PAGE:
Bush may not be a beer-guzzling fratboy anymore, but he's drunk with power if he thinks that Muslims will be happy over what has already been happening in Najaf, Iraq.  Look, it's like me walking into the Vatican to arrest a child-molesting priest hiding there, but all I do is spit on the floor and put my cigarette out on the face of Jesus' shroud of Turin.  Since Bush is too drunk on something to understand that, I personally don't want him around for his next power binge.

Sunday, August 22, 2004
Masked Thieves Steal Scream

JfZ - An Icon of Angst and Fear
Another theft of pricelsss works today has caused the art world to have a never-ending anxiety attack.  Masked and armed thieves snatched up two Edvard Munch paintings in a brazen daylight robbery of the Munch Museum, in Oslo, while stunned museum visitors stood watching in fear.  The brazen thieves reportedly just held museum guards at bay with hand guns and grabbed the two large 2x3 foot Munch masterpieces, Scream and Madonna.  What worries museum officals and the art world at large is the fact that the thieves reportedly dropped the two large paintings during the robbery, the frames were later found smashed in Oslo, and the priceless Munch works could never be sold anywhere on the planet due to their notariety.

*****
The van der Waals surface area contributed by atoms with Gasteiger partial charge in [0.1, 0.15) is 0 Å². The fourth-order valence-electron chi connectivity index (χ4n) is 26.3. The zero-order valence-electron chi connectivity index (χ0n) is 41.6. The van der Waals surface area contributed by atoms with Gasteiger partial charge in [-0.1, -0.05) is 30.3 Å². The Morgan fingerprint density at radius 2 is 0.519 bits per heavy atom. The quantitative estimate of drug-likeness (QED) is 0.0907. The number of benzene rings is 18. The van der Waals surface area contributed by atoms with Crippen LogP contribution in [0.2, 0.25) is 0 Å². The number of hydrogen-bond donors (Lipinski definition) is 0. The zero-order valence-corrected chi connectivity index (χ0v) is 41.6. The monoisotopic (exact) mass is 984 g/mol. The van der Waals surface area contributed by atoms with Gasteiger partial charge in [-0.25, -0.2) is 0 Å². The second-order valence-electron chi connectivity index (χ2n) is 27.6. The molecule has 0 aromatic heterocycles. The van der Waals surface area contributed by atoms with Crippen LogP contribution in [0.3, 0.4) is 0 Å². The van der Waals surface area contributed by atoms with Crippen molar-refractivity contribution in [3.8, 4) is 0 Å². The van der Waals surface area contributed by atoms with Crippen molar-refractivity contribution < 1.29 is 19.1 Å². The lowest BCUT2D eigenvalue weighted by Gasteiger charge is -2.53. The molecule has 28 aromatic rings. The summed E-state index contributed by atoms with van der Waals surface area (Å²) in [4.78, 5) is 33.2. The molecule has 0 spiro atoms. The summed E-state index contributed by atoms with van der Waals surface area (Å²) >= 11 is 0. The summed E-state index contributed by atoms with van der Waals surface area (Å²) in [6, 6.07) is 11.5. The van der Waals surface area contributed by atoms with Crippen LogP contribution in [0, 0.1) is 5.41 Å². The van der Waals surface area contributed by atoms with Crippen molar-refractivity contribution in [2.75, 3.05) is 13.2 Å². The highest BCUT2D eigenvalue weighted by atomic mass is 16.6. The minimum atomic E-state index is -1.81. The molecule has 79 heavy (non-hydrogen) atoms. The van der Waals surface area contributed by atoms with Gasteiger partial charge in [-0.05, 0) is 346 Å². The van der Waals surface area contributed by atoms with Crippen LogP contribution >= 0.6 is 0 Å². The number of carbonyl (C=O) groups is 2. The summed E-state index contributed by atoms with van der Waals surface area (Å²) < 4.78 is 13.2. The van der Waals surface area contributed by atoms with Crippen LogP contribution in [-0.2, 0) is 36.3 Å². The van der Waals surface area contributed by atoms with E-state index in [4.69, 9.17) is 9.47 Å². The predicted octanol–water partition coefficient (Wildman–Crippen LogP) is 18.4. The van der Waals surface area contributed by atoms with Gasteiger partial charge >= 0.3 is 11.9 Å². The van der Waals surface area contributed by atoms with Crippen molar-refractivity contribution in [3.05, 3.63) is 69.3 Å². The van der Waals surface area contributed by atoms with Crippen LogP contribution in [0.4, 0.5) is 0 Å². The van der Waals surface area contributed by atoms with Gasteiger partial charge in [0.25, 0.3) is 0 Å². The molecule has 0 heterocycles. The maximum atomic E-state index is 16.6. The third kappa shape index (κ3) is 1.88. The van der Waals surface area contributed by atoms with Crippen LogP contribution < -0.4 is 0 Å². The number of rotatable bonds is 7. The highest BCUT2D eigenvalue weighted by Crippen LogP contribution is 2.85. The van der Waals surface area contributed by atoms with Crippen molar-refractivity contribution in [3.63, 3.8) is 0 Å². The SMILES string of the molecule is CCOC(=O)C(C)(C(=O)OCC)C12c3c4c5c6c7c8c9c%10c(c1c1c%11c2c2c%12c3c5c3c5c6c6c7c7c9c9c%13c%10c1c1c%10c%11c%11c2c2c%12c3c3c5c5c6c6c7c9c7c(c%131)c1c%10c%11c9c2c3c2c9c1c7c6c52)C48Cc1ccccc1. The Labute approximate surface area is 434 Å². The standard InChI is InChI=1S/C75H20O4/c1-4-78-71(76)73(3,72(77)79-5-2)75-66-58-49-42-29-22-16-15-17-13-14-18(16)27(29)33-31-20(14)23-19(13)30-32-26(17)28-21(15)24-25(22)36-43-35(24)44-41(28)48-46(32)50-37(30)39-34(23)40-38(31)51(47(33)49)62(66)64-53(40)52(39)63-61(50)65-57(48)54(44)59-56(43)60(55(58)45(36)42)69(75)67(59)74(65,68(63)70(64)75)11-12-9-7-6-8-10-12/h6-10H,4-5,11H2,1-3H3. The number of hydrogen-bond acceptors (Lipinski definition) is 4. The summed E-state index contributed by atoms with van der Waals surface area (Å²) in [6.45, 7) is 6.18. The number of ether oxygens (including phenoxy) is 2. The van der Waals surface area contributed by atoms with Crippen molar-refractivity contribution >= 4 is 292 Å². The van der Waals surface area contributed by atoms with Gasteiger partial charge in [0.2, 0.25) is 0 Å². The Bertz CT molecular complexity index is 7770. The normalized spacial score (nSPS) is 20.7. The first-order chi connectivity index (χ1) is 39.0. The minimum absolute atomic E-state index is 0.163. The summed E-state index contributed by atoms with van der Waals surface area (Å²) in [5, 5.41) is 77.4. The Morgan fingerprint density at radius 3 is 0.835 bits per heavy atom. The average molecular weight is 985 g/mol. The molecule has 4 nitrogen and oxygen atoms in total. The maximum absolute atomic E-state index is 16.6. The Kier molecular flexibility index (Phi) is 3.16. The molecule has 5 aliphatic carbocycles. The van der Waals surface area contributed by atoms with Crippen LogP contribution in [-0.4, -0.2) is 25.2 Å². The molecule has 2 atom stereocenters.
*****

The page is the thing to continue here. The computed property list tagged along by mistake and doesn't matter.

Painted in 1893, both masterpieces would be worth tens of millions of dollars at a legitimate auction.  Strangely, another version of Scream -- Munch painted four -- was stolen from the nearby National Gallery during the Olympic Games by a Munch-obsessed soccer fan.  However, the UK Guardian reports:
Suspicions for yesterday's raid focused immediately upon the perpetrators of a series of armed bank robberies elsewhere in Norway this summer.  They were characterised by careful planning, frequently involving gunmen pushing their way into banks shortly after they opened and before staff had time to get organised.  According to reports, the gang was at times 15-strong and several members appeared to have had military training.